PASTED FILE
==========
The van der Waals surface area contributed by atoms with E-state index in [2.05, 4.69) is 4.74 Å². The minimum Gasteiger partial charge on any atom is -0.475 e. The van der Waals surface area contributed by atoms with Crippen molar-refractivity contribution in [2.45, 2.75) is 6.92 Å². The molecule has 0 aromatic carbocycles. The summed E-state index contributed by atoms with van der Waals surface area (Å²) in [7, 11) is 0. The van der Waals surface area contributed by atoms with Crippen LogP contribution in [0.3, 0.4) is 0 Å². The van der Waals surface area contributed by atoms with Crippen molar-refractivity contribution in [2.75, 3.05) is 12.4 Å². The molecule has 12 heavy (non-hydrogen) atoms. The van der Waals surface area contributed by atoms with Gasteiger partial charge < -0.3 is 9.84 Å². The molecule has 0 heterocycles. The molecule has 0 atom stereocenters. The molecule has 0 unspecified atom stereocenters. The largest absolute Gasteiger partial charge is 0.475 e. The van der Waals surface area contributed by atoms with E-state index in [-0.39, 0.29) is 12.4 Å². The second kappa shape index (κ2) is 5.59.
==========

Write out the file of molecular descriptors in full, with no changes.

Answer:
The van der Waals surface area contributed by atoms with E-state index in [2.05, 4.69) is 4.74 Å². The minimum Gasteiger partial charge on any atom is -0.475 e. The van der Waals surface area contributed by atoms with Crippen molar-refractivity contribution in [2.45, 2.75) is 6.92 Å². The molecule has 0 aromatic carbocycles. The summed E-state index contributed by atoms with van der Waals surface area (Å²) in [7, 11) is 0. The van der Waals surface area contributed by atoms with Crippen LogP contribution in [0.3, 0.4) is 0 Å². The van der Waals surface area contributed by atoms with Crippen molar-refractivity contribution in [2.75, 3.05) is 12.4 Å². The molecule has 12 heavy (non-hydrogen) atoms. The van der Waals surface area contributed by atoms with Gasteiger partial charge < -0.3 is 9.84 Å². The molecule has 0 heterocycles. The molecule has 0 atom stereocenters. The molecule has 0 unspecified atom stereocenters. The largest absolute Gasteiger partial charge is 0.475 e. The van der Waals surface area contributed by atoms with E-state index in [-0.39, 0.29) is 12.4 Å². The second kappa shape index (κ2) is 5.59.